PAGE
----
So, what happens? The utility comes back to the developer with a report that effectively says, “our system is currently not capable of handling this additional generation and its export”. “If you want to connect you will be required to pay for all the equipment upgrades”. This can stretch to millions of dollars and years of construction time for some projects . Suddenly, the climate goal contributing solar PV project doesn’t seem like such a good investment anymore. And it reduced the chances of achieving the NYS clean energy goals.
This very real scenario has happened many times and developers are frustrated. So, what is the solution?
Smarter Grid Solutions developed a software solution known as Distributed Energy Resource Management System (or DERMS) to help project developers get connected more efficiently and at a fraction of the cost – we call this software Strata Grid. Our advanced version of DERMS allows utilities to monitor and control local PV and other generation to make it fit within the grid capacity limits on a second-by-second basis. Implementing this method known as curtailment (or literally reducing the energy production from the project) we are able to provide a safe and secure means to limit only the exact excess amount of exported clean energy for those ‘worst case scenario’ hours in the year but provide full grid access for the rest of the year.
We begin by conducting a curtailment analysis and presenting this to the PV developer. Developers often work to a rule of thumb that a project with up to about 5% curtailment would be a good candidate for a curtailment or FICS connection. This can be an attractive option for developers because they will be able to get their projects connected to the grid much sooner. The small % loss in generation production over the year is more than balanced by the millions of dollars saved in grid interconnection and upgrade costs.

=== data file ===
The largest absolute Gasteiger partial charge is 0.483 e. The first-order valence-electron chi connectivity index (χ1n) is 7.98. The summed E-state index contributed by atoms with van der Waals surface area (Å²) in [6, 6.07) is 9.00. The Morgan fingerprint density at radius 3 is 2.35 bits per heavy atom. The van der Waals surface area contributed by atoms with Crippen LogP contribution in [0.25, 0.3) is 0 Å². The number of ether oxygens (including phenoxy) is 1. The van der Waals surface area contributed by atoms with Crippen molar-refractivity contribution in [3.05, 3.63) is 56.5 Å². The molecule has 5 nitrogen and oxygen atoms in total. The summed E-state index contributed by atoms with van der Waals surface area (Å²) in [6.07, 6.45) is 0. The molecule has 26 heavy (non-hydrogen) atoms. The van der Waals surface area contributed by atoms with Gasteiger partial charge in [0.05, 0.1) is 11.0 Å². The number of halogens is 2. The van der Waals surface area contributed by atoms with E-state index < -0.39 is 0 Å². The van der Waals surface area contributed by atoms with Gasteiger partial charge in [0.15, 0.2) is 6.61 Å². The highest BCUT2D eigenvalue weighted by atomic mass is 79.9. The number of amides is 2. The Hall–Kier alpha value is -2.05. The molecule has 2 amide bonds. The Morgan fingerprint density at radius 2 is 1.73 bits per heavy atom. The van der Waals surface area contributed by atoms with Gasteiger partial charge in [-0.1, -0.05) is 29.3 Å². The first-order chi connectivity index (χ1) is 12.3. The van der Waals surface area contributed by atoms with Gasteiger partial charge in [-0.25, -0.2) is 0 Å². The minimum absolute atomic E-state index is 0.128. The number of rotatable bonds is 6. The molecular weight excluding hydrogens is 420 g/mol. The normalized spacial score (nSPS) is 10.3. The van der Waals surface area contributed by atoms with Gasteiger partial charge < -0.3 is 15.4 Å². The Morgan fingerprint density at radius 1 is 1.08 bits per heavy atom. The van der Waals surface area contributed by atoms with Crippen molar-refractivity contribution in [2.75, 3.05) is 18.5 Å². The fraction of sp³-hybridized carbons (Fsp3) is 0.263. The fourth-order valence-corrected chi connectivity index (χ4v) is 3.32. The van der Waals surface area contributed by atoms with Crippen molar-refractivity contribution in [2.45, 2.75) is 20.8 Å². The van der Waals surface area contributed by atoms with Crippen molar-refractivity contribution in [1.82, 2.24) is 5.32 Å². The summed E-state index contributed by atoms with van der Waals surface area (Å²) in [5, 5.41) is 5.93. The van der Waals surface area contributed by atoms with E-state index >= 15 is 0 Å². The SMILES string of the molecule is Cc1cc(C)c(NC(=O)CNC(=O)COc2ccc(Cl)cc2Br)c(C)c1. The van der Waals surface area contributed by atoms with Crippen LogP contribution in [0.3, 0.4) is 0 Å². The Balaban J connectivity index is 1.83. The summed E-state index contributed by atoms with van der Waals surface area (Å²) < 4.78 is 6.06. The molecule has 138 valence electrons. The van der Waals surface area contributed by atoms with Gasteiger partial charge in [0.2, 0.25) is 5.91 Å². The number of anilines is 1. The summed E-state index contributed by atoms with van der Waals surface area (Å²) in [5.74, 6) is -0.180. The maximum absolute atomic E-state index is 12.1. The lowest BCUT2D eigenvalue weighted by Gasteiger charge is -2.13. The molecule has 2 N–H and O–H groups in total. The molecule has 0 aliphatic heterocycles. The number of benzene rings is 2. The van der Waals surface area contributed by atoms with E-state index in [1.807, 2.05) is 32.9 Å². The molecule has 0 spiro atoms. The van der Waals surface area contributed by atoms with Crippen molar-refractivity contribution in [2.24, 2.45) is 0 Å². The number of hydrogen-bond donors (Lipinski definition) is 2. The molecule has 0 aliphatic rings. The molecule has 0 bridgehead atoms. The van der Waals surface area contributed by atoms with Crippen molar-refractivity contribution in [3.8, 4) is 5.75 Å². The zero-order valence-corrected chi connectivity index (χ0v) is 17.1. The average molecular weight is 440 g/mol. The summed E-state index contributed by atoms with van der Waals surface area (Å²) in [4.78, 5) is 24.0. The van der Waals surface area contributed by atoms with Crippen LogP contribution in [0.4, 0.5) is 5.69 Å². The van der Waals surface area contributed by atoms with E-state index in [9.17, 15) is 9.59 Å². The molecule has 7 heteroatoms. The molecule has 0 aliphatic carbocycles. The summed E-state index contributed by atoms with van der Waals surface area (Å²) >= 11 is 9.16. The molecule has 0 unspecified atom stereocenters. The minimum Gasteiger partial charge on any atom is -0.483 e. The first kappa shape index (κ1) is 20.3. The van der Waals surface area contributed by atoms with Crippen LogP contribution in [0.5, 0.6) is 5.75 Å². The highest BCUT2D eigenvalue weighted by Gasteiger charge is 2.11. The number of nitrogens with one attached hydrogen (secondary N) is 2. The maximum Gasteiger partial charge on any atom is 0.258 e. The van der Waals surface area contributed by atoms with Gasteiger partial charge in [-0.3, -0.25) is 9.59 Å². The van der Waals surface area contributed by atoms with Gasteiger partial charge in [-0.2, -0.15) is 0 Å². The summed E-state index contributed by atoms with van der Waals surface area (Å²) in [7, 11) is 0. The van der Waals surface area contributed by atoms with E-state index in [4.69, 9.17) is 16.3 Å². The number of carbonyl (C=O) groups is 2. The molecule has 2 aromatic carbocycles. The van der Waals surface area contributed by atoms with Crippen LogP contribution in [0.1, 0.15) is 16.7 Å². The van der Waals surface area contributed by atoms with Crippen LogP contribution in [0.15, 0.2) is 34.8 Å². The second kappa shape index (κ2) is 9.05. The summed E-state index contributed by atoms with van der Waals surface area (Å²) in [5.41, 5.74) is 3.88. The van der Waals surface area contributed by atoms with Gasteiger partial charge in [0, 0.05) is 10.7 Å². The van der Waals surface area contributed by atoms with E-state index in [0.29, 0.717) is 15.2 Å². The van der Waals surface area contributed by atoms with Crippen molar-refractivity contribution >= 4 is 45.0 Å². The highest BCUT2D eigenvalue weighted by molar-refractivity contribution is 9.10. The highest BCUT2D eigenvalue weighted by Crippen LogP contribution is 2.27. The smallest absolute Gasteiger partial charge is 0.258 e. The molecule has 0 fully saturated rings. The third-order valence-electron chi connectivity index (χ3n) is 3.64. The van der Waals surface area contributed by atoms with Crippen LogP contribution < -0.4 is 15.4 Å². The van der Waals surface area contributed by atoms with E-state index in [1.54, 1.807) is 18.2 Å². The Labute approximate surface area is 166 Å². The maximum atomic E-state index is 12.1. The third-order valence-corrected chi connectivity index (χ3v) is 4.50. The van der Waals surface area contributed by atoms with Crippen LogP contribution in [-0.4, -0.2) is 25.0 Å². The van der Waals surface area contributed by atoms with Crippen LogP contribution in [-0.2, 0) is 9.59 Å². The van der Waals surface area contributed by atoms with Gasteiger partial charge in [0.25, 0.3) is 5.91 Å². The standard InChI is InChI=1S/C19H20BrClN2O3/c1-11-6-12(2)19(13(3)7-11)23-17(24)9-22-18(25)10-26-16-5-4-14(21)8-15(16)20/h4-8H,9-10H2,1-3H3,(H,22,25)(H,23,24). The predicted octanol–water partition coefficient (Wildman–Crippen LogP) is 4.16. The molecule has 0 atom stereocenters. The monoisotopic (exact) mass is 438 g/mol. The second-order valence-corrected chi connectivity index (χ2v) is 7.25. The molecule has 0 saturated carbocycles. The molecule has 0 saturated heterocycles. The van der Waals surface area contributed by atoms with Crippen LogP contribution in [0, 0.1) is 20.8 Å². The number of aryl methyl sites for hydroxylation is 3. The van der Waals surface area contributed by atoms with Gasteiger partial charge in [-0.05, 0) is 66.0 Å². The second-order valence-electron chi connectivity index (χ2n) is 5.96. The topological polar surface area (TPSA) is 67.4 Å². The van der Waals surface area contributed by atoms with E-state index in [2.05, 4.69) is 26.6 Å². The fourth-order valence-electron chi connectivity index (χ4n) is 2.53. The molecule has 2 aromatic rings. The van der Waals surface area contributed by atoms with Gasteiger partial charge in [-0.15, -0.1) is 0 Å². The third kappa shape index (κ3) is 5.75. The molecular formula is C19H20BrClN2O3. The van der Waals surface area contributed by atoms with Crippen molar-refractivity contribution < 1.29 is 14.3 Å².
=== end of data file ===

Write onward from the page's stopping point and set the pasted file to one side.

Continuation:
Our Strata Grid system monitors for all congestion issues on the grid and resolves these for the utility company. It keeps the clean energy flowing through the lines, cables, transformers and substations, by issuing commands to our local Element Grid controller at the DER sites to curtail output only when a grid capacity problem is detected.
Most utilities help keep things fair by using a ‘last in first out’ (LIFO) arrangement with developers to make it clear to all which generators will respond to a grid constraint and in which priority order. The arrangements that govern the access through the flexible interconnection solution (FICS) are expected to evolve as FICS is used more.
Our Strata Grid software has been operational for many years in the UK with all the major utilities using our DERMS products to manage over 400MW of flexible connected generation. Our work with RG&E / AVANGRID is the first fully implemented, live FICS deployment in the US. Using Strata Grid to increase grid hosting capacity, RG&E were able to approve three 5MW PV (15MW) flexible connection sites onto the AVANGRID system instead of the initial firm connection offer of 2.6MW. The sites went live in May 2021.
With FICS now thoroughly tested and proven for solar PV projects in New York State (and available in both RG&E and NYSEG service territories) we expect application to the many interconnection queues and grid constraints across the US. We also know that other utilities and PV developers want to roll this solution out in their areas and are already exploring a range of different applications of FICS to move the clean energy agenda forward.